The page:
Shop lights

Just a note that if you haven't been to the Big Blue place lately, they are now stocking 8' 2 light T-12 fixtures with electronic ballast rated to -20. $55 but you still need bulbs.
Mike O.
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It'll probably be a while before it gets to -20 (C or F) here in Texas, but good to know.
I found 500W-equiv. spiral fluorescent bulbs at Home Depot and now my garage shop is bright as day.
-Wm
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I like those 4 foot T8 double fixtures. Cheap as dirt and hang them all over the place. (I no longer have the ceiling height.for LowBay 400W Halides.)
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"Robatoy" wrote:

400W Halides.)
Metal Halide is a very special purpose lamp.
Very good color rendition so they are the choice for car dealerships and sports lighting, both of which have low annual hours of operation.
Trying to use M/H for indoor shop lighting with 10 hrs/day, 5 days/wk or 2500 hours/year is to say the least, a poor choice.
I can give you the data to prove the above but I'm too lazy; however, SFWIW, designed and sold a lot of industrial lighting systems in a previous life.
BTW, F32T8 lamps are a good choice for most shops.
Lew
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My previous shop had 6 x 400 watt Halides on the main shop floor and augmented T12's all over the place, like over work benches, spray booth etc. The solid surface side had 3 x 400 watt Halides, just to show the progress in sanding. BUT.. I had 14-foot ceilings. Did I mention I got all of those from a YMCA gym renovation for a $ 100.00 donation? Including spare bulbs?
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"Robatoy" wrote: ------------------------------------------------- My previous shop had 6 x 400 watt Halides on the main shop floor and augmented T12's all over the place, like over work benches, spray booth etc. The solid surface side had 3 x 400 watt Halides, just to show the progress in sanding. BUT.. I had 14-foot ceilings. Did I mention I got all of those from a YMCA gym renovation for a $ 100.00 donation? Including spare bulbs? ---------------------------------------------------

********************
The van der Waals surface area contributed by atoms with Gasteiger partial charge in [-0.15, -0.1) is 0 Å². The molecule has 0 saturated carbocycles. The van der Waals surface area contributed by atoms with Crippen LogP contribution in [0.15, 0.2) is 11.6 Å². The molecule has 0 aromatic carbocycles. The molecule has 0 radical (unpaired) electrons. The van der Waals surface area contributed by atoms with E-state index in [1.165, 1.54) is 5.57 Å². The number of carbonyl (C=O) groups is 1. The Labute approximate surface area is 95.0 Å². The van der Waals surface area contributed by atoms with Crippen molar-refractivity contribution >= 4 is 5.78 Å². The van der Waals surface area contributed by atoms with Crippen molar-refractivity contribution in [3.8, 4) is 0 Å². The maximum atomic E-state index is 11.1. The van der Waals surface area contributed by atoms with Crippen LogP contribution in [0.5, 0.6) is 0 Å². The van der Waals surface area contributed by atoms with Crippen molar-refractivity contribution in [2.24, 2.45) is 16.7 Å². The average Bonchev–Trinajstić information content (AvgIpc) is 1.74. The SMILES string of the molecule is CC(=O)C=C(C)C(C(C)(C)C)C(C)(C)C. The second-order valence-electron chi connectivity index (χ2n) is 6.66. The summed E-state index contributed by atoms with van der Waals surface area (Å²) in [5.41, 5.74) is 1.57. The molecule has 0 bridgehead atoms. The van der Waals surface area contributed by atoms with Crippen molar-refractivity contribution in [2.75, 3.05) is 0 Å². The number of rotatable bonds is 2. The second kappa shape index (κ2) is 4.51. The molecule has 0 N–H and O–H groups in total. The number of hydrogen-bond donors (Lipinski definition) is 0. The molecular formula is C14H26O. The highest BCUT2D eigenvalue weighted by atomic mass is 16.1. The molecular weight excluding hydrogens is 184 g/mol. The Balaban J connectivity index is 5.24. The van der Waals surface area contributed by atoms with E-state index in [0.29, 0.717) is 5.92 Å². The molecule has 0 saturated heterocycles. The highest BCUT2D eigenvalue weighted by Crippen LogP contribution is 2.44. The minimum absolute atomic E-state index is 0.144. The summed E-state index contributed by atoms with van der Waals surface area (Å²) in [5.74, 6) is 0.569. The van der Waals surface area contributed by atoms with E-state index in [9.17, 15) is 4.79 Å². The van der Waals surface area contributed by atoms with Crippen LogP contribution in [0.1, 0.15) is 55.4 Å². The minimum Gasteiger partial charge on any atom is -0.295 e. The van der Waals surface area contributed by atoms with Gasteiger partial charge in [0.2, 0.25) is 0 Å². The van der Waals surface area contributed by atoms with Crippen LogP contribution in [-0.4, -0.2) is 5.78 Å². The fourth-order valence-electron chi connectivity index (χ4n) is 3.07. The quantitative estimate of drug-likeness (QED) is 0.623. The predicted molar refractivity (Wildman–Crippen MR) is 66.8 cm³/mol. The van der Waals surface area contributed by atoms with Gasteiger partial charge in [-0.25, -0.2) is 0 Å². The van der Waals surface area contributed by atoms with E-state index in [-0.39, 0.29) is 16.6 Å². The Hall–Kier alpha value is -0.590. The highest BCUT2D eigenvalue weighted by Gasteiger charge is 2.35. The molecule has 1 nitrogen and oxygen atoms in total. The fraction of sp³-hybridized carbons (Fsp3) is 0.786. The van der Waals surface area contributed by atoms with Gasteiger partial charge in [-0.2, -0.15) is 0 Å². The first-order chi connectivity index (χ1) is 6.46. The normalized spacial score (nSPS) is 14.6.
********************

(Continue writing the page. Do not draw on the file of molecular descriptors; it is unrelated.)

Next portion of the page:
Initial cost of equipment gets lost in the wash if your power cost is in the $0.13-$0.15/KWH and you operate about 2,500 hours/year.
A far better choice for lowest cost of ownership in a 14 ft ceiling shop would be 250W HPS (Lucalox) and a low bay luminaire.
Lew
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If economy is the only consideration, HPS seems to be top dog, eh? Colour balance is more important to me. Is there a HPS solution with a more daylight-like spectrum?
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"Robatoy" wrote: ----------------------------------------------------- If economy is the only consideration, HPS seems to be top dog, eh? Colour balance is more important to me. Is there a HPS solution with a more daylight-like spectrum? ---------------------------------------------- Actually HPS is the closest lamp to sunlight.
"Colour balance" requires some definition.
If you are trying to do "Color Matching" that's one thing, any lamp source will do that.
If you are trying to get the "True Color" like say an ink manufacturer, you need what is known as a "Color Table".
Very high maintenance and definitely not for general lighting.
Consider it a lab tool.
BTW, the higher the foot candles, the more "White", HPS becomes.
HPS for roadway lighting is typically 2-5 F/C, a long way from the 85-100 F/C used in a shop.
Lew
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On 09/02/2009 01:16 PM, Lew Hodgett wrote:

Wouldn't a high temp incandescent bulb be the closest to sunlight since it is a perfect black-body radiator?
The Philips TL950 T8 bulb has a CRI of 98 at 5000K.
There are metal halide lamps with a CRI of 92.
The highest CRI I found for HPS in a brief online search was 85 or so.
Chris
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"Chris Friesen" wrote:

Incandescent at 18-20 lumens/watt got put in the old bit bucket a long time ago for general indoor lighting applications.
Operating costs kill you.
Short life is another problem, typically 1,000 hours or less vs 20,000 hours for HID.
That said, "Color tables" are a different application.
Lew
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